25 Ian Campbell 30 January 2007 9 March 2007 38 days
26 Chris Ellison 9 March 2007 3 December 2007 269 days
27 Joe Ludwig   Labor Rudd 3 December 2007 9 June 2009 1 year, 188 days
28 Chris Bowen 9 June 2009 24 June 2010 1 year, 97 days
Gillard 24 June 2010 14 September 2010
29 Tanya Plibersek 14 September 2010 14 December 2011 1 year, 91 days
30 Brendan O'Connor 14 December 2011 5 March 2012 82 days
31 Kim Carr 5 March 2012 23 March 2013 1 year, 18 days
32 Jan McLucas 23 March 2013 27 June 2013 179 days
Rudd 27 June 2013 18 September 2013
33 Marise Payne   Liberal Abbott 18 September 2013 15 September 2015 2 years, 3 days
Turnbull 15 September 2015 21 September 2015
34 Stuart Robert 21 September 2015 (2015-09-21) 12 February 2016 (2016-02-12) 144 days
35 Alan Tudge 18 February 2016 (2016-02-18) 20 December 2017 (2017-12-20) 1 year, 305 days
36 Michael Keenan 20 December 2017 (2017-12-20) 24 August 2018 (2018-08-24) 1 year, 160 days
Morrison 24 August 2018 (2018-08-24) 29 May 2019 (2019-05-29)
(34) Stuart Robert Minister for Government Services 29 May 2019 (2019-05-29) Present 131 days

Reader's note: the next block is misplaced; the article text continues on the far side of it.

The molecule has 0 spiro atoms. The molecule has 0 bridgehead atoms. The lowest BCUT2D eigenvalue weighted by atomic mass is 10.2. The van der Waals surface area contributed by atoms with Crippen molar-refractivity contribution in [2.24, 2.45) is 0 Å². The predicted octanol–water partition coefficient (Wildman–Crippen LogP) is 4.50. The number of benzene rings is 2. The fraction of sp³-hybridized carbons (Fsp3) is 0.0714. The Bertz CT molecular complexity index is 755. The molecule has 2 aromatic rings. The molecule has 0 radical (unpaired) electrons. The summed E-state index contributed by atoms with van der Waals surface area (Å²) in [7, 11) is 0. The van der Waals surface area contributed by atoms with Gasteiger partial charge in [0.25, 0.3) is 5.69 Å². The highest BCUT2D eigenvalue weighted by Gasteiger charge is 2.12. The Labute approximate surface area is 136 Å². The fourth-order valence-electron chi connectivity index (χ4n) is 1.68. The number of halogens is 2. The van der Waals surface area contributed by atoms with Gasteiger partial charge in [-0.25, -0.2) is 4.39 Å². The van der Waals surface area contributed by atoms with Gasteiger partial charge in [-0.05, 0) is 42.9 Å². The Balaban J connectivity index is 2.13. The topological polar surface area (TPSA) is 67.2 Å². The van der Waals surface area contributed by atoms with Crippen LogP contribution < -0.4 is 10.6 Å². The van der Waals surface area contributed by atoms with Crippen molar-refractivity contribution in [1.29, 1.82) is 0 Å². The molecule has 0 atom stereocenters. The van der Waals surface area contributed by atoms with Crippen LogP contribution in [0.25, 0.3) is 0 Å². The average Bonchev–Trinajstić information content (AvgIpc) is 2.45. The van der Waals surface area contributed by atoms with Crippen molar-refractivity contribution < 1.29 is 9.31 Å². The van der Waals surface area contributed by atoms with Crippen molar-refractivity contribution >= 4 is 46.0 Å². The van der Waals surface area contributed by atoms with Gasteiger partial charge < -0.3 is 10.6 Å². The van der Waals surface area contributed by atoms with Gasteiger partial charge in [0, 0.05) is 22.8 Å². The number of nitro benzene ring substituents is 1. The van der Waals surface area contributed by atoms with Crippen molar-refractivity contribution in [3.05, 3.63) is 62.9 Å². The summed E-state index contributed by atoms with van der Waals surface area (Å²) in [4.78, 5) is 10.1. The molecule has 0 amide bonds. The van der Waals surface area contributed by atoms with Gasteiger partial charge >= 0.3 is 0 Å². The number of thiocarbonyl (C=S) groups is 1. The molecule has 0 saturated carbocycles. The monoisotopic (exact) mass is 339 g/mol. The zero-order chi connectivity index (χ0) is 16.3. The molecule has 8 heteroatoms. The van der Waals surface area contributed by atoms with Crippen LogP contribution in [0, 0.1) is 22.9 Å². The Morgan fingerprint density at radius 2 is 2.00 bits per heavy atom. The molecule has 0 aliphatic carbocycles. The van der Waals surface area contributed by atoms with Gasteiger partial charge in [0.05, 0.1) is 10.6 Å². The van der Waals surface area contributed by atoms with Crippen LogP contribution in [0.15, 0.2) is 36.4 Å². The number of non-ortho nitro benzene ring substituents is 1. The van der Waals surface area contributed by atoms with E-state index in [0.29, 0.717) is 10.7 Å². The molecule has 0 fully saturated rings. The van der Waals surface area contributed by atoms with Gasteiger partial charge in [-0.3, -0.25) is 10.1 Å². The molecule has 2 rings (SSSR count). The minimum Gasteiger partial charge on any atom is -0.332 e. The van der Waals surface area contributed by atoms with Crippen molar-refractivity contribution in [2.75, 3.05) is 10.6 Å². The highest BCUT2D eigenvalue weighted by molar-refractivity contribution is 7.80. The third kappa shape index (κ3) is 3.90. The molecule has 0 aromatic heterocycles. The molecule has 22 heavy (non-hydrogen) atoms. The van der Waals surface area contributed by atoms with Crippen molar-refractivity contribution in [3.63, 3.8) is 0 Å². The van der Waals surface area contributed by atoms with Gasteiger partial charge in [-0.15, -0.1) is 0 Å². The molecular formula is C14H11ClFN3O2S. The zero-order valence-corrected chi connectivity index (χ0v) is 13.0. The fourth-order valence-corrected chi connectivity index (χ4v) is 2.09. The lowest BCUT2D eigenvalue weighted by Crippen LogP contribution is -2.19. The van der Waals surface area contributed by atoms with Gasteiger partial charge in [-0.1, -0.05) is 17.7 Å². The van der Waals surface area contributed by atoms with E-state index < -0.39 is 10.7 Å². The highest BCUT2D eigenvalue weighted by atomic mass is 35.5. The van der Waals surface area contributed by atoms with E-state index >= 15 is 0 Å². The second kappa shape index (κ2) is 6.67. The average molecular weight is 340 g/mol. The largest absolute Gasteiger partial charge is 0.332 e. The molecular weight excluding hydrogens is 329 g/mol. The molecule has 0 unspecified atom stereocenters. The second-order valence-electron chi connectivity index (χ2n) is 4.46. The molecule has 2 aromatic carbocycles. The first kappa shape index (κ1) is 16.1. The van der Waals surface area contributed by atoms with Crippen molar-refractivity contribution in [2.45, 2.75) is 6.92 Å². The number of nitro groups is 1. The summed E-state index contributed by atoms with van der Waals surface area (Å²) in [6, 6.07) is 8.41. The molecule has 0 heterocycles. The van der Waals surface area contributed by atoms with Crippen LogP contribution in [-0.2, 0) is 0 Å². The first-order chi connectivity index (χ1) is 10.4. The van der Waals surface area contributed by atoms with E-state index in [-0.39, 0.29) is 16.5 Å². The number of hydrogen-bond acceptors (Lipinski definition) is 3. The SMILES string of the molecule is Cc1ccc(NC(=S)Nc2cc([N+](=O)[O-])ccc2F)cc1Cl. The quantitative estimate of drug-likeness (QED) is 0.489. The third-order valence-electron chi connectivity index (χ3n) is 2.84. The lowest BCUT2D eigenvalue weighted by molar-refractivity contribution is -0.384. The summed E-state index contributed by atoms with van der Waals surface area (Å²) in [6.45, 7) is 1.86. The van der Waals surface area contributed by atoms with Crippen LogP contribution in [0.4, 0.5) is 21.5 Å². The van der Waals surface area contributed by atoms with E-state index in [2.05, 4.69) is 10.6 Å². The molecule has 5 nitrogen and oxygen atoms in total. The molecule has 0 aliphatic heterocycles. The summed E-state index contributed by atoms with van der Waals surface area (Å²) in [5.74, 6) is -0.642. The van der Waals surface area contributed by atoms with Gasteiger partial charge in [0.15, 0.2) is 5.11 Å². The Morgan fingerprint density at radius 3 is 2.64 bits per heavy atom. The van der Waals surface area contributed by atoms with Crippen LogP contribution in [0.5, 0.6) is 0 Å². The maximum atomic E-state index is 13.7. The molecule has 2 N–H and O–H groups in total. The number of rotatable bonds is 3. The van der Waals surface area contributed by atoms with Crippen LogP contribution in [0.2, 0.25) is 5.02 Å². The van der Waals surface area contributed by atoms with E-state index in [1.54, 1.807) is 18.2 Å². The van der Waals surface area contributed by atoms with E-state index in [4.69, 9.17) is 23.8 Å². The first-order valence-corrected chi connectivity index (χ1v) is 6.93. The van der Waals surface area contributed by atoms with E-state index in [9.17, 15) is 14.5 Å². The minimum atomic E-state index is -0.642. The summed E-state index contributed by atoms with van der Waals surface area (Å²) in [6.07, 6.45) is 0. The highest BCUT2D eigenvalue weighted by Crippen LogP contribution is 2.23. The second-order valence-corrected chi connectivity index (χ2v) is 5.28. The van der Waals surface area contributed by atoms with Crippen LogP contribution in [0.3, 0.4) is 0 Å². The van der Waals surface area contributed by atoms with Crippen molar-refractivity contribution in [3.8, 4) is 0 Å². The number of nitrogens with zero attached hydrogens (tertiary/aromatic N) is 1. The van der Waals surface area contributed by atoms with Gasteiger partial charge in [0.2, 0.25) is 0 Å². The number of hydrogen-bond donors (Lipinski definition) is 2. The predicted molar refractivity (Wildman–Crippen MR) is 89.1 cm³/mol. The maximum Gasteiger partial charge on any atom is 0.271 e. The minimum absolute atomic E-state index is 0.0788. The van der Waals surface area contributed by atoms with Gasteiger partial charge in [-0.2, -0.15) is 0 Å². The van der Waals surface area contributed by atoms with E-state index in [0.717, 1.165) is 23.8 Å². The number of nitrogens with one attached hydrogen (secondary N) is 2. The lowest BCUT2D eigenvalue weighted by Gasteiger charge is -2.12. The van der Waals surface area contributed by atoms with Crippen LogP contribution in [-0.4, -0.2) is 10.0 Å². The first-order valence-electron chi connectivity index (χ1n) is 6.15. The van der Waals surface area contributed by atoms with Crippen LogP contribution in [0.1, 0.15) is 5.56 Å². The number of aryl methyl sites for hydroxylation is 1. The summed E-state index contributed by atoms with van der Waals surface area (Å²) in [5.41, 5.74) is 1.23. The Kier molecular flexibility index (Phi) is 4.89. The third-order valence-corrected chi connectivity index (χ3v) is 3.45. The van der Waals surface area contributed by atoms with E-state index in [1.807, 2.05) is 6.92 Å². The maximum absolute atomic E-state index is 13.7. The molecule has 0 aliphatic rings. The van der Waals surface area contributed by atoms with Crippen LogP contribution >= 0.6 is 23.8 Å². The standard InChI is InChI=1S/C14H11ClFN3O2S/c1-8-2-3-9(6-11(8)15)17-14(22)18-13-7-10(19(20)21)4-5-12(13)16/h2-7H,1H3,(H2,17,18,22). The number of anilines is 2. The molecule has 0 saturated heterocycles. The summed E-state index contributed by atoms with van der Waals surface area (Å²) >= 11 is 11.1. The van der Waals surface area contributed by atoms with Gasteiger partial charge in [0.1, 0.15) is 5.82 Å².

ReferencesEdit

  1. ^ a b Turnbull, Malcolm (20 December 2017). "Ministerial Arrangements" (Press release). Government of Australia. Retrieved 3 February 2018. Michael Keenan will join Cabinet as Minister for Human Services and Minister Assisting the Prime Minister for Digital Transformation - a central role in ensuring all Australians get the services they expect when dealing with the Government, particularly as more and more services shift online.
  2. ^ "Australian Government Ministry List as at 20 December 2017" (PDF). Department of the Prime Minister and Cabinet, Australia. 20 December 2017.
  3. ^ Donaldson, David (29 May 2019). "Administrative orders: Home Affairs to grow". The Mandarin. Retrieved 29 May 2019.
  4. ^ "Ministries and Cabinets". 43rd Parliamentary Handbook: Historical information on the Australian Parliament. Parliament of Australia. 2010. Archived from the original on 13 August 2014. Retrieved 29 September 2013.

External linksEdit